The collective adhesion force measurements permitted construction of averaged histograms of force-frequency relationships using Matlab software (MathWorks, Natick, MA). Force curves where no rupture event was detected were counted as nonadhesion events. Single-bond strengths were adjusted using probe sensitivity and spring constant as covariates. Differences between means for the effect of a given treatment were determined using ANOVA. All statistical analyses were performed using SAS system software (SAS Institute, Cary, NC). Differences were considered significant at P ≤ 0.05.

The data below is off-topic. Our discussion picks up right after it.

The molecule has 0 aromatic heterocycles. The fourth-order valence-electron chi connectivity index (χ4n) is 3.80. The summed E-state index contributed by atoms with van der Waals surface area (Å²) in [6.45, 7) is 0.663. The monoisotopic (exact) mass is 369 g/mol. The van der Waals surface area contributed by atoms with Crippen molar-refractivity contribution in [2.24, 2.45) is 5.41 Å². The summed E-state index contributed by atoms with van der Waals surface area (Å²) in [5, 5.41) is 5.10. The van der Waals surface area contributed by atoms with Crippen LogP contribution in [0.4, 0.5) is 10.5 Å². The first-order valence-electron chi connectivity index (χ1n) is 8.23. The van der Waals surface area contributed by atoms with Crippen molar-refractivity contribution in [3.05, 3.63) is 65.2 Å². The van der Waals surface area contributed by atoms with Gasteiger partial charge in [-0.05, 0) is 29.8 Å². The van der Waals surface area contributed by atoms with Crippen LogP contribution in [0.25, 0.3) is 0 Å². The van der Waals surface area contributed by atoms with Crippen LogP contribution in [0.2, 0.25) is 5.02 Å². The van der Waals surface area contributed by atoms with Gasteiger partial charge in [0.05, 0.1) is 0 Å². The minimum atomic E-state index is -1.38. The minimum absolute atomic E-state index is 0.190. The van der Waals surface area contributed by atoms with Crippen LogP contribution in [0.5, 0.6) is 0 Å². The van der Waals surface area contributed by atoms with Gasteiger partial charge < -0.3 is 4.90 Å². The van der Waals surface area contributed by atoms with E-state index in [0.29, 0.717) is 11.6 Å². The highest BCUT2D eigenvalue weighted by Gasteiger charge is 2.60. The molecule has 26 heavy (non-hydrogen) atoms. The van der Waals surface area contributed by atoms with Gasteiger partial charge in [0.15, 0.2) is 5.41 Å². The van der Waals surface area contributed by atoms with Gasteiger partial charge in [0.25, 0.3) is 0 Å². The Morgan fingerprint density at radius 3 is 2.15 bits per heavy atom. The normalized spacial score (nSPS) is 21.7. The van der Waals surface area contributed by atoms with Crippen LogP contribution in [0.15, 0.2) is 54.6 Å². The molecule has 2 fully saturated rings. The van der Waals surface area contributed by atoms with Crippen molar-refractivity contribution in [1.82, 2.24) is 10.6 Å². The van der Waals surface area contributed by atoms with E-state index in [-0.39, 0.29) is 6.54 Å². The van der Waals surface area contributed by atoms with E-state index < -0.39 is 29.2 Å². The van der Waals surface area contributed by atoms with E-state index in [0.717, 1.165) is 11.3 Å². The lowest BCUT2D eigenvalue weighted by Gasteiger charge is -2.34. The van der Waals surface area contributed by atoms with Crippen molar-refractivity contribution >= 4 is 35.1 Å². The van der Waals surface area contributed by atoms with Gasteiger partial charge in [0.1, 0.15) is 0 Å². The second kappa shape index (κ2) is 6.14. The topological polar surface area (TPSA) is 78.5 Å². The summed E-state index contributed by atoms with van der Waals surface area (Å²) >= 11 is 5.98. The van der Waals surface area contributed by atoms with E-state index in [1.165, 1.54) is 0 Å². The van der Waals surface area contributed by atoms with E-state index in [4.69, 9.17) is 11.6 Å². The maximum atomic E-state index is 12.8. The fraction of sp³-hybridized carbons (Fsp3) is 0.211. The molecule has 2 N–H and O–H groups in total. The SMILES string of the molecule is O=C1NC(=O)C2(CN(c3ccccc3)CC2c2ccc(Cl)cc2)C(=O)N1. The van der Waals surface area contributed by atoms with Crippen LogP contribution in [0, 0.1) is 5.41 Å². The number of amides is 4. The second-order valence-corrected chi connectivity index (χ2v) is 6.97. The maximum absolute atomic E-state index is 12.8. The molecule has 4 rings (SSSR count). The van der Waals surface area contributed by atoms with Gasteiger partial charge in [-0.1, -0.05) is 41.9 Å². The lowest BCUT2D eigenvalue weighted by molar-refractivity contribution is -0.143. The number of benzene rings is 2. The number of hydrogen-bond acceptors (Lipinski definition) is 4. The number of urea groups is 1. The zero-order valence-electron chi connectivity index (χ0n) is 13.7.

AFM-contact mode imaging and VSMC topography.
A contact-mode deflection image of a cultured VSMC revealed large bands of cytoskeletal filaments underlying the cell membrane (Fig. 1). Contact-mode AFM data of VSMC were also used to generate topographic image of the cell surface. These images indicated cell height averaged 2.3 ± 0.2 μm and cell length and width averaged 93.1 ± 5 and 34.6 ± 5.7 μm, respectively (means ± SE, n = 5).
Typical force curve and analysis of FN-VSMC adhesion force.